If and when Croatia would join the EU's passport-free travel Schengen area will depend on the EU's evaluation commission and not on Slovenia, Slovenian Prime Minister Marjan Sarec told state television on Monday.
Sarec added that regarding the border dispute with Croatia his government will maintain the same position of the previous cabinet led by Miro Cerar, who now serves as Foreign Minister.
Sarec said that Slovenian police were doing a good job of monitoring the EU’s external Schengen border towards Croatia, but that his government also called for a stronger role of EU’s external border protection agency Frontex on Croatia’s eastern borders towards Bosnia and Serbia, where a large number of potential migrants want to reach the Schengen area by travelling through Croatia and Slovenia.
The number of illegal migrants caught in Slovenia in 2018 has quadrupled from 2017, Sarec said, although their numbers are still far lower compared to the peak of the migrant crisis in 2015 when some 500,000 migrants passed through Slovenia on their way towards Austria and other western European countries.
However, Sarec said, unlike the 2015 wave which mainly consisted of refugees fleeing the civil war in Syria, the migrants arriving to Slovenia’s border today are mainly illegal migrants from Afghanistan and African countries.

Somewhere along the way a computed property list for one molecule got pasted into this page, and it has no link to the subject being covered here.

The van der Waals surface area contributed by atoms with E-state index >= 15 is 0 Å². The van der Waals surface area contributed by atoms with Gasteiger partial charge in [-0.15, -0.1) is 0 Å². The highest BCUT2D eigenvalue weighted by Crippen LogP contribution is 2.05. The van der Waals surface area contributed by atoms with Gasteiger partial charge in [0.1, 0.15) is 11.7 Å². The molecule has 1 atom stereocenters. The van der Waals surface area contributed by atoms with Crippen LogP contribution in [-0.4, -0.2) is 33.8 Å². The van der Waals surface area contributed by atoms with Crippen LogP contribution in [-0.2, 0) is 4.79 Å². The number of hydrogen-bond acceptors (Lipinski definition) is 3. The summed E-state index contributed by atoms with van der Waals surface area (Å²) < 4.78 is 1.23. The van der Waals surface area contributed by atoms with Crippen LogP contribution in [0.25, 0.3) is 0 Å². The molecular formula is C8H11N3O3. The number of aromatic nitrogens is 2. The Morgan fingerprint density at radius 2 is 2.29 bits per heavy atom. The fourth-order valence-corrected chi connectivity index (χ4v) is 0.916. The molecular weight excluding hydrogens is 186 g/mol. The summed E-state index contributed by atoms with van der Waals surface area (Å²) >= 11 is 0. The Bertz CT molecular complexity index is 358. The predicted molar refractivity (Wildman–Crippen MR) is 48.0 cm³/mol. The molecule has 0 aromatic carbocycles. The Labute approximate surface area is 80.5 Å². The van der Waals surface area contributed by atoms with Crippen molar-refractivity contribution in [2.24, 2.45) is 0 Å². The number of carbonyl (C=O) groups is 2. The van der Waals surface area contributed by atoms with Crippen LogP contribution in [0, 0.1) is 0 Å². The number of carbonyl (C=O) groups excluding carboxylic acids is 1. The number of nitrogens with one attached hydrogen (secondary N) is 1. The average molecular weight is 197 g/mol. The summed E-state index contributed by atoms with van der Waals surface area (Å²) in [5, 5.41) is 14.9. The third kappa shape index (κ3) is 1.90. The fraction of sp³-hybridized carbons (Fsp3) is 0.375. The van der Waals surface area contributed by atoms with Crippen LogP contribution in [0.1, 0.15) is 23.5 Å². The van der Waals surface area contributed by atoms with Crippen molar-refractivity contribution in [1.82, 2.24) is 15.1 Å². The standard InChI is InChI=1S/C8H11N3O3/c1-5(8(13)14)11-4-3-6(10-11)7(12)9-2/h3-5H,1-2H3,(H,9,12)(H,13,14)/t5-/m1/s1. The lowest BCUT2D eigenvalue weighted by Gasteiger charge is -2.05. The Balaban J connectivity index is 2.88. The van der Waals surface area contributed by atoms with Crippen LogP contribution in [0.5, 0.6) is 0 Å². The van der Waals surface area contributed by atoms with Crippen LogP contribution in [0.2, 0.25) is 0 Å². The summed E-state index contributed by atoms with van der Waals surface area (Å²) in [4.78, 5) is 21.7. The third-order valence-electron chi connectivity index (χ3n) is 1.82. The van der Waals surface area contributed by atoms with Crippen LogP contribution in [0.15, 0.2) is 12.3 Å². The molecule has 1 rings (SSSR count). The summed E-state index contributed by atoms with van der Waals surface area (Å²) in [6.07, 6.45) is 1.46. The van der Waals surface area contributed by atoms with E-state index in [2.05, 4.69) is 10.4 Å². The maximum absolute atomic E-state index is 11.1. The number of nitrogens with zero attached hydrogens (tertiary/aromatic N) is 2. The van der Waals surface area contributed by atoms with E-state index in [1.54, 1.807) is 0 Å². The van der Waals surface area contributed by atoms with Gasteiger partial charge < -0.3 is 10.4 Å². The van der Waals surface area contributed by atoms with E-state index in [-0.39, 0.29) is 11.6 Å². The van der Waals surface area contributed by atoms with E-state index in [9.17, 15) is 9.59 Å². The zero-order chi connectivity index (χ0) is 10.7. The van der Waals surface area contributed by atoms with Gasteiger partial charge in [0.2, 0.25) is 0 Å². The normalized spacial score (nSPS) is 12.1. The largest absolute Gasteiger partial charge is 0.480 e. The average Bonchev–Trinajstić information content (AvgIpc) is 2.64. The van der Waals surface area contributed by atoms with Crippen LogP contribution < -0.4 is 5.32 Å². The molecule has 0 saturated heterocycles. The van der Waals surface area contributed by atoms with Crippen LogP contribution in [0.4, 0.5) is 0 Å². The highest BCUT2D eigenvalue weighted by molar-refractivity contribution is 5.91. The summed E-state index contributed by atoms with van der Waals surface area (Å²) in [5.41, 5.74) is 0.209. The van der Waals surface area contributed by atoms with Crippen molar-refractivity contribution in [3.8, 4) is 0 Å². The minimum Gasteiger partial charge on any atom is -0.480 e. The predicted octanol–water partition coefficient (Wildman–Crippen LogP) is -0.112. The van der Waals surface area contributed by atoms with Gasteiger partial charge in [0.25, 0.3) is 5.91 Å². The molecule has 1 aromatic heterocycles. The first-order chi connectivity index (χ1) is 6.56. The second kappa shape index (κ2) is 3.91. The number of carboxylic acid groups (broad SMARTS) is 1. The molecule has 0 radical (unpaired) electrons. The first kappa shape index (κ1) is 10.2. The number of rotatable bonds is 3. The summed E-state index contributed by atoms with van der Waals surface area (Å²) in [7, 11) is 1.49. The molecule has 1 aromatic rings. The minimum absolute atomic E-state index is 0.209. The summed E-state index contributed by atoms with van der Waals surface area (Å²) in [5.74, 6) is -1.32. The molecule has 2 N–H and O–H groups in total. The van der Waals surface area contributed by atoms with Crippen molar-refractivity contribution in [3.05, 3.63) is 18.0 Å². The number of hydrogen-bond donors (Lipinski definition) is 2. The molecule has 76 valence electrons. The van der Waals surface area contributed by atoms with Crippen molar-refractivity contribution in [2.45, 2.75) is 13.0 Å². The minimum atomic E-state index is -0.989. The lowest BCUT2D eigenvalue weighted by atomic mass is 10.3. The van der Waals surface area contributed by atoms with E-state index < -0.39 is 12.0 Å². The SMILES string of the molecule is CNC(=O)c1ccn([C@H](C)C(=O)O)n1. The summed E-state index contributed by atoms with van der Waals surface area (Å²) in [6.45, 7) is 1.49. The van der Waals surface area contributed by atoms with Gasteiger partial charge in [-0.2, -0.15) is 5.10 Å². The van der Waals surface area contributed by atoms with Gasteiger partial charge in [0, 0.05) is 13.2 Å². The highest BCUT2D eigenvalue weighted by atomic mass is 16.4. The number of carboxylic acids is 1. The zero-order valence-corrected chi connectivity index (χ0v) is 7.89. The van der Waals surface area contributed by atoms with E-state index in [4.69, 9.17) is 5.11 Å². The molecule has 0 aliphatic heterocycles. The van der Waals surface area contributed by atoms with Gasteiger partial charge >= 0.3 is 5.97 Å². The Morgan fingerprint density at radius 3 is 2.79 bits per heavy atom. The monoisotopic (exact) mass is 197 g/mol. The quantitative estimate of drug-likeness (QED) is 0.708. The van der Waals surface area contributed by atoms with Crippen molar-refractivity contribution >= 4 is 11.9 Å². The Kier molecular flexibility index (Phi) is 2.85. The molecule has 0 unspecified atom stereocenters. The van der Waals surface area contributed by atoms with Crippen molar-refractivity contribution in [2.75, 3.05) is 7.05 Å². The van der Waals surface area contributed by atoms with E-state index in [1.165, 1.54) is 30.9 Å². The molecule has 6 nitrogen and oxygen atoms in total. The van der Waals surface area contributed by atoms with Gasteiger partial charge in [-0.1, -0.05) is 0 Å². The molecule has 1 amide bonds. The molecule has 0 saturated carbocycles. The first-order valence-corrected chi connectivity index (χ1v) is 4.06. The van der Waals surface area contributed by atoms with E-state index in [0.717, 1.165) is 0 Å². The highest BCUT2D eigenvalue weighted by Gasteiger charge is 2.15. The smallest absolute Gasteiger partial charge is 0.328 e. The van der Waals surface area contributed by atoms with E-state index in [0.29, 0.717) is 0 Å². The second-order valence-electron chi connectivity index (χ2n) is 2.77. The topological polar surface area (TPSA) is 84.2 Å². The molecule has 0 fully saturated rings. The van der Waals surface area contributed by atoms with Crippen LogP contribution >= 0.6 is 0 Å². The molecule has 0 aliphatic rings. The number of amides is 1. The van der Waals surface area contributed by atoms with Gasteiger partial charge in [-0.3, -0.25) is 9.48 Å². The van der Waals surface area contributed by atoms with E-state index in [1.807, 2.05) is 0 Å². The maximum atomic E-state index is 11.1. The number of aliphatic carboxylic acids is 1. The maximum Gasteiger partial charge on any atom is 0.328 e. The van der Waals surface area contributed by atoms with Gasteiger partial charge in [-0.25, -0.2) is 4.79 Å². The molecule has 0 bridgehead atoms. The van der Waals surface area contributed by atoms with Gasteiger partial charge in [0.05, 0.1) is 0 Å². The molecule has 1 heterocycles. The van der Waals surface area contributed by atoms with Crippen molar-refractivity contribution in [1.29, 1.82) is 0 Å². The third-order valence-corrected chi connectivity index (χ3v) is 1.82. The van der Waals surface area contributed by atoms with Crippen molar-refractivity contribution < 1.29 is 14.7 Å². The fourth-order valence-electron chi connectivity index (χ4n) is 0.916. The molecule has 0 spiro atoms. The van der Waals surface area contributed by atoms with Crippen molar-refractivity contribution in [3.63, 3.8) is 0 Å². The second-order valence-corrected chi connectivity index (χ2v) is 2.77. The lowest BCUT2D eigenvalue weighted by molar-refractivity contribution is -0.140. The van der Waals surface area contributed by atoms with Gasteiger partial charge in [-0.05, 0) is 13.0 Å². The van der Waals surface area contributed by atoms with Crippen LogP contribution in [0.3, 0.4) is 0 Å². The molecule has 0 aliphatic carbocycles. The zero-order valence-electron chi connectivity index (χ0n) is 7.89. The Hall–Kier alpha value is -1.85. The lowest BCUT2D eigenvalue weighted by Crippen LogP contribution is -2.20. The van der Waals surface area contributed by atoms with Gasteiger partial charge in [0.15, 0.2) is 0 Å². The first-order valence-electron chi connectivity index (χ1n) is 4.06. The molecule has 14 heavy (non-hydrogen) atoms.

Asked to comment on bilateral relations with neighbouring Croatia, Sarec said that the two countries’ relations are burdened with the issue of the border arbitration ruling, which awarded Slovenia most of the Piran Bay in the northern Adriatic and a maritime corridor giving it access to international waters.
Slovenia recognises the 2017 international arbitration ruling as the final say on the matter, whereas Zagreb had earlier pulled out of the process in 2015 on account of leaked tapes proving improper contacts between the Slovenian representative and an arbitration judge. Although the judges were later replaced, Croatia’s officials insist that the arbitration and its ruling were irrevocably “contaminated” and therefore invalid.
Croatia now wants a fresh round of bilateral talks on the almost 30-year dispute, whereas Slovenia insists this is a matter of respecting EU rules and international law, and former prime minister Miro Cerar’s government had even filed a lawsuit against Croatia in July 2017 at the Court of Justice of the European Union (CJEU).
The stalemate has led to a slight chill in the relations between the two otherwise friendly countries, with 2018 becoming the first year since both nations’ independence from Yugoslavia in 1991 in which there was not a single bilateral meeting of either prime ministers of foreign ministers.